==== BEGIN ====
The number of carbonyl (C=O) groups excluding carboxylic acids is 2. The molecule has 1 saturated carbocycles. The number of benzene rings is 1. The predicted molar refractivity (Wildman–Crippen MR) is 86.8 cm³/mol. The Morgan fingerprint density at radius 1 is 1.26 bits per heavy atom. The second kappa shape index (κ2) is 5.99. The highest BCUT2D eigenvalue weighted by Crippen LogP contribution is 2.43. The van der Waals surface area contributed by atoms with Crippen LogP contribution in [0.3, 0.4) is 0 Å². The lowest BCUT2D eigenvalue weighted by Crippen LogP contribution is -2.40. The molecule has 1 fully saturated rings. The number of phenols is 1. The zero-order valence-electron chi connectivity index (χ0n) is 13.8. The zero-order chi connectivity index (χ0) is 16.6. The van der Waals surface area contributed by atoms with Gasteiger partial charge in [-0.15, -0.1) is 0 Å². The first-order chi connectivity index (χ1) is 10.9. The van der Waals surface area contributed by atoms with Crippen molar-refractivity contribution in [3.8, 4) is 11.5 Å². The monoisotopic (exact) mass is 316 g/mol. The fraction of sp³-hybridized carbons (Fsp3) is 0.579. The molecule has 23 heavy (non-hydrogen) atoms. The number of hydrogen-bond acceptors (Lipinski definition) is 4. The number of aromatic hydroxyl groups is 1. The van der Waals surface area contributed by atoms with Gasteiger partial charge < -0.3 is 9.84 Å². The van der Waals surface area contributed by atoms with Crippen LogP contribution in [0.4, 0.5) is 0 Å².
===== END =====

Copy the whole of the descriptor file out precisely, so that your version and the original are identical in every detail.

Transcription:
The number of carbonyl (C=O) groups excluding carboxylic acids is 2. The molecule has 1 saturated carbocycles. The number of benzene rings is 1. The predicted molar refractivity (Wildman–Crippen MR) is 86.8 cm³/mol. The Morgan fingerprint density at radius 1 is 1.26 bits per heavy atom. The second kappa shape index (κ2) is 5.99. The highest BCUT2D eigenvalue weighted by Crippen LogP contribution is 2.43. The van der Waals surface area contributed by atoms with Crippen LogP contribution in [0.3, 0.4) is 0 Å². The lowest BCUT2D eigenvalue weighted by Crippen LogP contribution is -2.40. The molecule has 1 fully saturated rings. The number of phenols is 1. The zero-order valence-electron chi connectivity index (χ0n) is 13.8. The zero-order chi connectivity index (χ0) is 16.6. The van der Waals surface area contributed by atoms with Gasteiger partial charge in [-0.15, -0.1) is 0 Å². The first-order chi connectivity index (χ1) is 10.9. The van der Waals surface area contributed by atoms with Crippen molar-refractivity contribution in [3.8, 4) is 11.5 Å². The monoisotopic (exact) mass is 316 g/mol. The fraction of sp³-hybridized carbons (Fsp3) is 0.579. The molecule has 23 heavy (non-hydrogen) atoms. The number of hydrogen-bond acceptors (Lipinski definition) is 4. The number of aromatic hydroxyl groups is 1. The van der Waals surface area contributed by atoms with Gasteiger partial charge < -0.3 is 9.84 Å². The van der Waals surface area contributed by atoms with Crippen LogP contribution in [0.4, 0.5) is 0 Å².